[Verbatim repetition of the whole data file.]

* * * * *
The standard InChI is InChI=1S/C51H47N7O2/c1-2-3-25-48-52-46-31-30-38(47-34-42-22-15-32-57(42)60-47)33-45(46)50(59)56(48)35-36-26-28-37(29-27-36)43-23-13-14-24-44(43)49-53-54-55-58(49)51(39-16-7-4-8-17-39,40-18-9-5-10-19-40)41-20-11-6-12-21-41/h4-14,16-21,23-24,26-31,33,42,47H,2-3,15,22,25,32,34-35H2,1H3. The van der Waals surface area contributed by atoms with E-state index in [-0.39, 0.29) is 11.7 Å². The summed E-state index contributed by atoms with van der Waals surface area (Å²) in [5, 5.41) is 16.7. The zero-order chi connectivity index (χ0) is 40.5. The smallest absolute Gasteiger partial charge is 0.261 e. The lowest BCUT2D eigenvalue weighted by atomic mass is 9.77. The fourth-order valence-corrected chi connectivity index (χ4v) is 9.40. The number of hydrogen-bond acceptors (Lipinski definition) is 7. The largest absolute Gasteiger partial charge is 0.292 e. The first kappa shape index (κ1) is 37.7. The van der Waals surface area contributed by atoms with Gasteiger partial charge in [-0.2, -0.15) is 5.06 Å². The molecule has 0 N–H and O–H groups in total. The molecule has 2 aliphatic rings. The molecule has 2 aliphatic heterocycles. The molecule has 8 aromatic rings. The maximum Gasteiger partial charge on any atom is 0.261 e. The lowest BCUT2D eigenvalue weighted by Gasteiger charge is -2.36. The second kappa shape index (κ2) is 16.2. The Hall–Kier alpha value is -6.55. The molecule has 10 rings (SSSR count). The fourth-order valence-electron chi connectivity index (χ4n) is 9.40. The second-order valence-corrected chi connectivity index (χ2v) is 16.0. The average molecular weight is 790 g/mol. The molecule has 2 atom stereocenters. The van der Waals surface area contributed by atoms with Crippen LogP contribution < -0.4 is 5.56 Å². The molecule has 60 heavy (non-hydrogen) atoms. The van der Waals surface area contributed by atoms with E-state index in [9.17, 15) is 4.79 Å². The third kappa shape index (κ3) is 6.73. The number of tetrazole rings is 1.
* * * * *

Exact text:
The standard InChI is InChI=1S/C51H47N7O2/c1-2-3-25-48-52-46-31-30-38(47-34-42-22-15-32-57(42)60-47)33-45(46)50(59)56(48)35-36-26-28-37(29-27-36)43-23-13-14-24-44(43)49-53-54-55-58(49)51(39-16-7-4-8-17-39,40-18-9-5-10-19-40)41-20-11-6-12-21-41/h4-14,16-21,23-24,26-31,33,42,47H,2-3,15,22,25,32,34-35H2,1H3. The van der Waals surface area contributed by atoms with E-state index in [-0.39, 0.29) is 11.7 Å². The summed E-state index contributed by atoms with van der Waals surface area (Å²) in [5, 5.41) is 16.7. The zero-order chi connectivity index (χ0) is 40.5. The smallest absolute Gasteiger partial charge is 0.261 e. The lowest BCUT2D eigenvalue weighted by atomic mass is 9.77. The fourth-order valence-corrected chi connectivity index (χ4v) is 9.40. The number of hydrogen-bond acceptors (Lipinski definition) is 7. The largest absolute Gasteiger partial charge is 0.292 e. The first kappa shape index (κ1) is 37.7. The van der Waals surface area contributed by atoms with Gasteiger partial charge in [-0.2, -0.15) is 5.06 Å². The molecule has 0 N–H and O–H groups in total. The molecule has 2 aliphatic rings. The molecule has 2 aliphatic heterocycles. The molecule has 8 aromatic rings. The maximum Gasteiger partial charge on any atom is 0.261 e. The lowest BCUT2D eigenvalue weighted by Gasteiger charge is -2.36. The second kappa shape index (κ2) is 16.2. The Hall–Kier alpha value is -6.55. The molecule has 10 rings (SSSR count). The fourth-order valence-electron chi connectivity index (χ4n) is 9.40. The second-order valence-corrected chi connectivity index (χ2v) is 16.0. The average molecular weight is 790 g/mol. The molecule has 2 atom stereocenters. The van der Waals surface area contributed by atoms with Crippen LogP contribution < -0.4 is 5.56 Å². The molecule has 60 heavy (non-hydrogen) atoms. The van der Waals surface area contributed by atoms with E-state index in [9.17, 15) is 4.79 Å². The third kappa shape index (κ3) is 6.73. The number of tetrazole rings is 1.